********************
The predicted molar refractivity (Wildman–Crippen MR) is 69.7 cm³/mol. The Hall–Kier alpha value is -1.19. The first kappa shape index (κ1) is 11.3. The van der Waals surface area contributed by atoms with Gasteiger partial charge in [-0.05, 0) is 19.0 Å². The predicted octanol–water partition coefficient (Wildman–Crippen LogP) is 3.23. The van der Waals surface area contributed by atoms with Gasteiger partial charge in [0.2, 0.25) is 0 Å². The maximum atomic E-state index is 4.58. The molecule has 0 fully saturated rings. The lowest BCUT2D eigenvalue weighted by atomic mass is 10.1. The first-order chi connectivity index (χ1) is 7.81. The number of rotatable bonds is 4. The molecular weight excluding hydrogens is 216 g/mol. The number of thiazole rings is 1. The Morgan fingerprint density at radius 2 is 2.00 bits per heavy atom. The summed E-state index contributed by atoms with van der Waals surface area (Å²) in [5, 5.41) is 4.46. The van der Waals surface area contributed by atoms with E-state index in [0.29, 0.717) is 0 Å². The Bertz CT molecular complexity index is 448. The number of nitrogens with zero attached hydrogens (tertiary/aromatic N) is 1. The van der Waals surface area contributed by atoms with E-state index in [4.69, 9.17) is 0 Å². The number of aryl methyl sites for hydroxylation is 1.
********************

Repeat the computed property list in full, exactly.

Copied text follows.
The predicted molar refractivity (Wildman–Crippen MR) is 69.7 cm³/mol. The Hall–Kier alpha value is -1.19. The first kappa shape index (κ1) is 11.3. The van der Waals surface area contributed by atoms with Gasteiger partial charge in [-0.05, 0) is 19.0 Å². The predicted octanol–water partition coefficient (Wildman–Crippen LogP) is 3.23. The van der Waals surface area contributed by atoms with Gasteiger partial charge in [0.2, 0.25) is 0 Å². The maximum atomic E-state index is 4.58. The molecule has 0 fully saturated rings. The lowest BCUT2D eigenvalue weighted by atomic mass is 10.1. The first-order chi connectivity index (χ1) is 7.81. The number of rotatable bonds is 4. The molecular weight excluding hydrogens is 216 g/mol. The number of thiazole rings is 1. The Morgan fingerprint density at radius 2 is 2.00 bits per heavy atom. The summed E-state index contributed by atoms with van der Waals surface area (Å²) in [5, 5.41) is 4.46. The van der Waals surface area contributed by atoms with E-state index in [0.29, 0.717) is 0 Å². The Bertz CT molecular complexity index is 448. The number of nitrogens with zero attached hydrogens (tertiary/aromatic N) is 1. The van der Waals surface area contributed by atoms with E-state index in [4.69, 9.17) is 0 Å². The number of aryl methyl sites for hydroxylation is 1.